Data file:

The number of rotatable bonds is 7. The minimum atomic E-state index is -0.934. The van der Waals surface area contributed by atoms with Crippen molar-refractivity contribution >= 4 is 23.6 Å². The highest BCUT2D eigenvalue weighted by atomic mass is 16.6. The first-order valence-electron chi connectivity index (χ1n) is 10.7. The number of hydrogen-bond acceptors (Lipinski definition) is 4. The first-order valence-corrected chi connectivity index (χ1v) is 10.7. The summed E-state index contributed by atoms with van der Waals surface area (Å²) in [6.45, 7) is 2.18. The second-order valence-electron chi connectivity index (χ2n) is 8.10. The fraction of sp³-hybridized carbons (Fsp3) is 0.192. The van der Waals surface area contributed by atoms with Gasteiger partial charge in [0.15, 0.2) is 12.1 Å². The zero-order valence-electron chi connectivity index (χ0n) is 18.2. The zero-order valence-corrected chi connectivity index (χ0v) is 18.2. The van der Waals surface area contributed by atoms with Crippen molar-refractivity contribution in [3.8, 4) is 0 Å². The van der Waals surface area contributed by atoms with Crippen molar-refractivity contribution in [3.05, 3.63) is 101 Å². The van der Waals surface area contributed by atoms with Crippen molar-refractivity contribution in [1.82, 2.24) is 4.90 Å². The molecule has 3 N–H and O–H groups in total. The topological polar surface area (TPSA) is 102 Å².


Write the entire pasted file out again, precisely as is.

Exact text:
The number of rotatable bonds is 7. The minimum atomic E-state index is -0.934. The van der Waals surface area contributed by atoms with Crippen molar-refractivity contribution >= 4 is 23.6 Å². The highest BCUT2D eigenvalue weighted by atomic mass is 16.6. The first-order valence-electron chi connectivity index (χ1n) is 10.7. The number of hydrogen-bond acceptors (Lipinski definition) is 4. The first-order valence-corrected chi connectivity index (χ1v) is 10.7. The summed E-state index contributed by atoms with van der Waals surface area (Å²) in [6.45, 7) is 2.18. The second-order valence-electron chi connectivity index (χ2n) is 8.10. The fraction of sp³-hybridized carbons (Fsp3) is 0.192. The van der Waals surface area contributed by atoms with Gasteiger partial charge in [0.15, 0.2) is 12.1 Å². The zero-order valence-electron chi connectivity index (χ0n) is 18.2. The zero-order valence-corrected chi connectivity index (χ0v) is 18.2. The van der Waals surface area contributed by atoms with Crippen molar-refractivity contribution in [3.8, 4) is 0 Å². The van der Waals surface area contributed by atoms with Crippen molar-refractivity contribution in [3.05, 3.63) is 101 Å². The van der Waals surface area contributed by atoms with Crippen molar-refractivity contribution in [1.82, 2.24) is 4.90 Å². The molecule has 3 N–H and O–H groups in total. The topological polar surface area (TPSA) is 102 Å².